Step by step: From general maintenance to complete restorations, we share tips and tricks for working on classic bikes.
Changing tires isn’t a particularly fun or rewarding job, but like many chores, it’s a good one to know how to do when the occasion arises. Frankly, this issue’s How-To reminded us of how rusty we are at the job, rarely changing our own tires because A) it’s usually rolled into the cost of a new tire and B) you still need to get the wheel and tire balanced once you’re done, also usually rolled into the cost of a new tire.
If you want to change your own tires, there are a few tools we suggest having on hand. You won’t use them all at one time, but they’re worth having and they’re relatively inexpensive, to boot. Our lineup consists of a valve core tool for removing and installing valve cores ($4.95), a valve repair tool for cleaning threads on damaged valve stems ($5.95), a puller for fishing the valve stem on a tube through the rim hole ($11.95), a valve stem mounting tool for tubeless rims ($17.95), a set of tire irons ($25.95 each for heavy duty irons — extra leverage and strength is always nice — or $13.95 each for standard 11-inch irons — great for smaller tires and they’ll fit in a tank bag), and a set of rim protectors ($7.95 for the pair and especially appreciated with aluminum or cast rims). We picked up everything you see here from BikeMaster, including the new tube ($12.95).
The biggest challenge can be getting an old tire off. Tires get stiffer with age, and tire beads have a tendency to weld themselves to the rim over time, making it hard to break the bead and pull the tire over the rim. It’s not unusual to have to cut off stuck and stiff decades-old tires to avoid damaging the wheel rim.
The front tire on our 1974 Yamaha DT125 Enduro didn’t put up much of a fight. With the valve core removed and the tire deflated, the bead broke with simple downward hand pressure. When that doesn’t work, push a tire iron between the bead and rim in one spot, then pry the iron down to push the bead down and off the rim, working around until it falls loose. Rim protectors are great if you’re worried about marring your rim. We used them for the dismount, but we didn’t bother with them during remount as our new tire went on easily. If there’s a colored balance dot on your new tire, line it up with the valve stem hole. And finally, give the bead a light coating of soapy water or tire mounting paste to help the new tire slip over the rim.
1. Tools of the trade: You won’t need them all at once, but it’s nice to have a good selection of tire tools ready at hand. The tool below the inner tube is for installing valves in tubeless rims.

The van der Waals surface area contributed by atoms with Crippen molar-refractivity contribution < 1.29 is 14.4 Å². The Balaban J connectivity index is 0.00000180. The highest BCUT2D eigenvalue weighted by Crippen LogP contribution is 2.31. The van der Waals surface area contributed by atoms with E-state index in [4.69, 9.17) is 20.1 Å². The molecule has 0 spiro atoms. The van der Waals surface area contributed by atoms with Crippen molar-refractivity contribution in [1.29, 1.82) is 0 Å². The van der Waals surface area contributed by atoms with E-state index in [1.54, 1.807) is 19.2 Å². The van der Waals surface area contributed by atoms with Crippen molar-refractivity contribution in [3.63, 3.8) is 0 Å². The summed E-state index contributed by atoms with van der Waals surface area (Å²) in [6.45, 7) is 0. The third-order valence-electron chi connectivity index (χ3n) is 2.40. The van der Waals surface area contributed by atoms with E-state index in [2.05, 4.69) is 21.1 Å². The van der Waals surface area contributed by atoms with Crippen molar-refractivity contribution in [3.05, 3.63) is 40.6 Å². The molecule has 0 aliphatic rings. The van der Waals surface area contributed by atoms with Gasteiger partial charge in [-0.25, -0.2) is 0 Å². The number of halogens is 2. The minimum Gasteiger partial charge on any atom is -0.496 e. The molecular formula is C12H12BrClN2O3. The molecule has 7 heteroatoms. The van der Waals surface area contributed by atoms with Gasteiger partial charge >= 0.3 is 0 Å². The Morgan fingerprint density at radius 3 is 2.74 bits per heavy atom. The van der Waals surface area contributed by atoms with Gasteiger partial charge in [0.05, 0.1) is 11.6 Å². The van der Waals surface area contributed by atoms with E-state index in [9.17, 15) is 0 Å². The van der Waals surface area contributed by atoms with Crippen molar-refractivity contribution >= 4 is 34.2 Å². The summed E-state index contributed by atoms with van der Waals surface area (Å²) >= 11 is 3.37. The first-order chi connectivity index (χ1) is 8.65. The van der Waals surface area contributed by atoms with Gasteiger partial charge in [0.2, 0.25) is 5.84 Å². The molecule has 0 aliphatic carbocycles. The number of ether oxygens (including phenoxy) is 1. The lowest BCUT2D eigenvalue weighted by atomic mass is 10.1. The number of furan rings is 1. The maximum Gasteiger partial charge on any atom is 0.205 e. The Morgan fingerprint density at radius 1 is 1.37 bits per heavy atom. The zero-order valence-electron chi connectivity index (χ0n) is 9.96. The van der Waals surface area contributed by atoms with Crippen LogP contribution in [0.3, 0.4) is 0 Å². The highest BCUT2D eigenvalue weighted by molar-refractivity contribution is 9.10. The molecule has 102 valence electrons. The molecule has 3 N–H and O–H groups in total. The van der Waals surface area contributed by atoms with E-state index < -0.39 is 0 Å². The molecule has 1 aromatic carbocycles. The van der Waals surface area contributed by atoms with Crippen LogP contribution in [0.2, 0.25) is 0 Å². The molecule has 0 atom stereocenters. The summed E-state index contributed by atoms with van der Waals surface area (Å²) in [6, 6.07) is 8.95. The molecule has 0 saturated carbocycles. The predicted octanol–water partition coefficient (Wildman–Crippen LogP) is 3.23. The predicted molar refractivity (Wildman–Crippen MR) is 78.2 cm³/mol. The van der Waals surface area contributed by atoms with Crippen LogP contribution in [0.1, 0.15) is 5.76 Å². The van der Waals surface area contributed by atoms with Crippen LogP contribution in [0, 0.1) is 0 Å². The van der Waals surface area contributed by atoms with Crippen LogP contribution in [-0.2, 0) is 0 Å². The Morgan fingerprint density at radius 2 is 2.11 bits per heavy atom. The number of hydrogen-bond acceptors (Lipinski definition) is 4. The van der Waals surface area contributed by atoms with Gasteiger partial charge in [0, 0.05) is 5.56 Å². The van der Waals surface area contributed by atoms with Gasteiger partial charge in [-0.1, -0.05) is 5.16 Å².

2. The first step is breaking the bead. With smaller tires you can usually do this by hand, pushing down on the deflated tire’s sidewall until it lets loose from the rim. If it won’t, break it loose with a tire iron placed between the rim and the bead, prying down on the iron.
3. If you use rim protectors, put them on the rim first. Next, slip the tire irons behind the tire bead, then pry back and pull the bead up over the rim. Pry the bead up with one iron, then hold the iron down, following with the second to pull the bead up over the rim.
4. Old tires can be a bear to stretch over the rim, but ours pulled over fairly easily. Once started, reposition the rim protectors as needed and work around the rim until the tire is free.
5. With one side off you can often push the other bead over the rim without using the tire irons. With the bead in the rim recess and the tire at its loosest, push it off as shown. It will usually roll off.
6. With the tire off, remove the rim strip (ours had completely deteriorated) and clean the inside of the rim. Our steel rim had a quite a bit of rust. If this was a daily rider we’d consider replacing it, but since this bike only sees occasional field use we felt comfortable just cleaning off the loose scale.
7. Although we didn’t bother, you can coat the inside of the rim with a rust treatment or use rust-resistant paint to help stave off future rust. Once the rim is cleaned stretch a new rim strip into place, making sure to center the hole for the valve stem.
8. Lubricate the bead, position the new tire and push the inner bead over the rim in one spot. Work around the rim evenly left to right, pushing the bead down by hand. Use a tire iron to stretch the last bit of the tire over the wheel rim.
9. With one bead over the rim, put the tube inside the tire, with the valve centered on the valve hole in the rim. Feed the tire valve through the rim and secure it loosely with its retaining nut. Make sure the tube is inside the tire and rim so it won’t get pinched when the bead is pushed down in the next step.
10. Starting at the valve, push the bead down into place by hand. Work around the tire evenly left to right, pushing down and finishing with a tire iron to stretch the last bit over the rim.
11. Tighten the valve stem retaining nut and install the valve core. Air up the tire, then remove the core and deflate it. Check that the bead is evenly seated on both sides. Reinstall the core, air the tire up to the appropriate pressure and install the valve cap.